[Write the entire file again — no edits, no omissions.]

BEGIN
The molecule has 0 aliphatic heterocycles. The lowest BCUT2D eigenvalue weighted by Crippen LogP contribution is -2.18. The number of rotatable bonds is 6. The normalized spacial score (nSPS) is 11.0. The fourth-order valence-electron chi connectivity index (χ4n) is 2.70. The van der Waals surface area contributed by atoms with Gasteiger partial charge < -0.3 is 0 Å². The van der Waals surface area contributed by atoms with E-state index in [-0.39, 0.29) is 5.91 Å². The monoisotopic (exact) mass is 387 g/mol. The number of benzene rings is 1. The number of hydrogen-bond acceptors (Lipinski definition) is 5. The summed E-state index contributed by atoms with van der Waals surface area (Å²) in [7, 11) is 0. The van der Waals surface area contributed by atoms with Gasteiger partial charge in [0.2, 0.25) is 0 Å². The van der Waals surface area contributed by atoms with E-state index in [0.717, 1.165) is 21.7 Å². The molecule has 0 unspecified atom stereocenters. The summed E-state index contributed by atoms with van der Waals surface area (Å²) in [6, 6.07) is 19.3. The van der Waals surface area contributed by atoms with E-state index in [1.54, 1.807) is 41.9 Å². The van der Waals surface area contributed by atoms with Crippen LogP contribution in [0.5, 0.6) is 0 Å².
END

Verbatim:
The molecule has 0 aliphatic heterocycles. The lowest BCUT2D eigenvalue weighted by Crippen LogP contribution is -2.18. The number of rotatable bonds is 6. The normalized spacial score (nSPS) is 11.0. The fourth-order valence-electron chi connectivity index (χ4n) is 2.70. The van der Waals surface area contributed by atoms with Gasteiger partial charge < -0.3 is 0 Å². The van der Waals surface area contributed by atoms with E-state index in [-0.39, 0.29) is 5.91 Å². The monoisotopic (exact) mass is 387 g/mol. The number of benzene rings is 1. The number of hydrogen-bond acceptors (Lipinski definition) is 5. The summed E-state index contributed by atoms with van der Waals surface area (Å²) in [7, 11) is 0. The van der Waals surface area contributed by atoms with Gasteiger partial charge in [0.2, 0.25) is 0 Å². The van der Waals surface area contributed by atoms with E-state index in [0.717, 1.165) is 21.7 Å². The molecule has 0 unspecified atom stereocenters. The summed E-state index contributed by atoms with van der Waals surface area (Å²) in [6, 6.07) is 19.3. The van der Waals surface area contributed by atoms with E-state index in [1.54, 1.807) is 41.9 Å². The van der Waals surface area contributed by atoms with Crippen LogP contribution in [0.5, 0.6) is 0 Å².